Berkeley - STAT 134 - 134
Homework 1 Solutions1.1.7Statistics 134, Pitman, Fall 2012a) P (maximum 2) = P (both dice 2) = 4/36 = 1/9b) P (maximum 3) = P (both dice 3) = 9/36 = 1/4c) P (maximum = 3) = P (maximum 3) P (maximum 2) = 5/36d)OutcomeProbability12341/36 3/36 5
Berkeley - STAT 134 - 134
Homework 2 ProblemsStatistics 134, Pitman, Fall 20122.1.2 Suppose that in 4-child families, each child is equally likely to be a boy or a girl,independently of the others. Which would then be more common, 4-child families with2 boys and 2 girls, or 4-
Berkeley - STAT 134 - 134
Homework 2 SolutionsStatistics 134, Pitman, Fall 20122.1.2 P (2 boys and 2 girls) = 4 (1/2)4 = 6/24 = 0.375 &lt; 0.5. So families with dierent2numbers of boys and girls are more likely than those having an equal number of boysand girls, and the relative
Berkeley - STAT 134 - 134
Homework 3 ProblemsStatistics 134, Pitman , Fall 20122.4.4 Repeat the previous problem for the event of getting 30 or more sixes in 100 die rolls,which has probability 0.00068.2.4.6 A box contains 1000 balls, of which 2 are black and the rest are whit
Berkeley - STAT 134 - 134
Homework 3 SolutionsStatistics 134, Pitman , Fall 20122.4.4 Here = 365 0.00068 = 0.2482, anda) 1 e = .219796;b) 1 e e = 0.026150.2.4.6a) The number of black balls seen in a series of 100 draws with replacement hasbinomial (1000, 2/1000) distributio
Berkeley - STAT 134 - 134
Homework 4 Problems3.2.8 Suppose E (X 2 ) = 3,E (Y 2 ) = 4,Statistics 134, Pitman , Fall 2012E (XY ) = 2. Find E [(X + Y )2 ].3.2.14 A building has 10 oors above the basement. If 12 people get into an elevator at thebasement, and each chooses a oor
Berkeley - STAT 134 - 134
Homework 4 SolutionsStatistics 134, Pitman , Fall 20123.2.8 E [(X + Y )2 ] = E (X 2 ) + 2E (XY ) + E (Y 2 ) = 11.3.2.14 We want E (N ), where N is the number of oors at which the elevator makes a stop0to let out one or more of the people. N is a coun
Berkeley - STAT 134 - 134
Homework 5 ProblemsStatistics 134, Pitman , Fall 20123.3.2 Let Y be the number of heads obtained if a fair coin is tossed three times. Find themean and variance of Y 2 .3.3.4 Suppose X1 and X2 are independent. Find a formula for V ar(X1 X2 ) in terms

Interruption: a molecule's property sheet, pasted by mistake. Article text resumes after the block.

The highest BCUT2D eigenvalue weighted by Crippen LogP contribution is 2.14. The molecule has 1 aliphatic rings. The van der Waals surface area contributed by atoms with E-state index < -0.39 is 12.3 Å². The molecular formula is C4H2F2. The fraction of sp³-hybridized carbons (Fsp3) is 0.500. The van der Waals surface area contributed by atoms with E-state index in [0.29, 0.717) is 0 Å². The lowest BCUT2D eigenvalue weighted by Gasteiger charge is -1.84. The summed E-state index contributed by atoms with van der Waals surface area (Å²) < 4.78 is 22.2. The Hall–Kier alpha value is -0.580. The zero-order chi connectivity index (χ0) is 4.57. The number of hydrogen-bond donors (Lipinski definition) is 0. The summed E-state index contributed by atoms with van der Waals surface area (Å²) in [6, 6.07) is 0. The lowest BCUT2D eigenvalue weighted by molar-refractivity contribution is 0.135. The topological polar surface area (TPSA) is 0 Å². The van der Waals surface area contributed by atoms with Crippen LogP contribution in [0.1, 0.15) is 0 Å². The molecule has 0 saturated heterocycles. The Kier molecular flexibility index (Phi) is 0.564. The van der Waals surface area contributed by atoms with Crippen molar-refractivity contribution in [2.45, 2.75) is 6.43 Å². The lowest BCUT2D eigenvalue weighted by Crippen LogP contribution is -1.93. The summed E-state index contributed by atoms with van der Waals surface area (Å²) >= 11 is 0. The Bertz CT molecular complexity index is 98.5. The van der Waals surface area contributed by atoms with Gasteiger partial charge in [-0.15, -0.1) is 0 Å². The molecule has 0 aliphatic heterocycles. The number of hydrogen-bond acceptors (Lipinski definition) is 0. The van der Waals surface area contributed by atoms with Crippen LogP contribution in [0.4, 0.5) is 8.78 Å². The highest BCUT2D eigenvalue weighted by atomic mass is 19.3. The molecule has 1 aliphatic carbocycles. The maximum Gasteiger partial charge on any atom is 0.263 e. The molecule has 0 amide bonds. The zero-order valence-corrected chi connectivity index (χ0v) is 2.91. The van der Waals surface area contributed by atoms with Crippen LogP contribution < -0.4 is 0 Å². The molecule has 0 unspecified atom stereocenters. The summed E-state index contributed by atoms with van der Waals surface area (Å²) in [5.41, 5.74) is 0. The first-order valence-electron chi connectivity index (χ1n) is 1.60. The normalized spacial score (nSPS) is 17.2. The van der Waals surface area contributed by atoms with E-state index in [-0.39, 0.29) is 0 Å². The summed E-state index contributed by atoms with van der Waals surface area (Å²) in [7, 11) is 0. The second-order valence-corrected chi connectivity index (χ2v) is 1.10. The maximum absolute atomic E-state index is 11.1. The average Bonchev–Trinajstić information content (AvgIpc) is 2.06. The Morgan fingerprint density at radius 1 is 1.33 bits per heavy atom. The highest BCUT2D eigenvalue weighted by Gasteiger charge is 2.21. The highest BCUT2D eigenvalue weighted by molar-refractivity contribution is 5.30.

Berkeley - STAT 134 - 134
Homework 5 SolutionsStatistics 134, Pitman , Fall 20123.3.2 E (Y 2 ) = 3, V ar(Y 2 ) = 15/23.3.4 V ar(X1 X2 ) = E [(X1 X2 )2 ] [E (X1 X2 )]222= E (X1 ) E (X2 ) [E (X1 X2 )]222= (2 + 1 ) (2 + 2 ) (1 2 )2122222= 2 2 + 2 1 + 1 2213.3.6 By s
Berkeley - STAT 134 - 134
Homework 6 ProblemsStatistics 134, Pitman , Fall 20123.4.4 In the game of odd one out three people each toss a fair coin to see if one of theircoins shows a dierent face from the other two.1. After one play, what is the probability of some person bein
Berkeley - STAT 134 - 134
Homework 6 Solutions3.4.4Statistics 134, Pitman , Fall 2012a) The probability of some person being the odd one out is 1 the probability ofhaving the three coins be HHH or TTT. Thus the probability is 1 ( 1 )3 + ( 1 )3 =223.4b) Let the length of
Berkeley - STAT 134 - 134
Homework 7 ProblemsStatistics 134, Pitman , Fall 20124.1.2 Suppose X has density f (x) = c/x4 for x &gt; 1, and f (x) = 0 otherwise, where c is aconstant. Findc;E (X );V ar(X ).4.1.4 Suppose X with values in (0, 1) has density f (x) = cx2 (1 x)2 for 0
Berkeley - STAT 134 - 134
Homework 7 Solutions4.1.2Statistics 134, Pitman , Fall 2012a)1ccdx = 34x3x=1c3and since f (x) is a density function, it must integrate to 1, so c = 3.b)xE (X ) =133dx = 2x42x=1c)E (X 2 ) =x2133dx =x4xThus V ar(X ) = E (
Berkeley - STAT 134 - 134
Homework 8 ProblemsStatistics 134, Pitman , Fall 20124.2.4 Suppose component lifetimes are exponentially distributed with mean 10 hours. Find:1. the probability that a component survives 20 hours;2. the median component lifetime;3. the SD of componen
Berkeley - STAT 134 - 134
Homework 8 SolutionsStatistics 134, Pitman , Fall 20124.2.4 Let W be the lifetime of a component. Then W has exponential distribution withrate = 1/10.a) P (W &gt; 20) = e20 = e2 0.135 .b) The median lifetime m satises1/2 = P (W &gt; m) = em m =(log 2)=
Berkeley - STAT 134 - 134
Homework 9 ProblemsStatistics 134, Pitman , Fall 20124.5.4 Let X be a random variable with c.d.f. F (x). Find the c.d.f. of aX + b rst for a &gt; 0,then for a &lt; 0.4.5.6 Let X be a random variable with c.d.f. F (x) = x3 for 0 x 1. Find:1. P (X 1 );22.
Berkeley - STAT 134 - 134
Homework 9 SolutionsStatistics 134, Pitman , Fall 20124.5.4 If a &gt; 0, thenFaX +b (y ) = P (aX + b y )yb=P Xayb= FXaIf a &lt; 0, thenFaX +b (y ) = P (aX + b y )yb=P Xayb= 1 FXaassuming FX (x) is a continuous function of x.4.5.6a) P (X 1/2)
Berkeley - STAT 134 - 134
Homework 10 ProblemsStatistics 134, Pitman , Fall 20125.2.4 For random variables X and Y with joint density functionf (x, y ) = 6e2x3y(x, y &gt; 0)and f (x, y ) = 0 otherwise, nd:1. P (X x, Y y ); fX (x); fY (y ).2. Are X and Y independent? Give a rea
Berkeley - STAT 134 - 134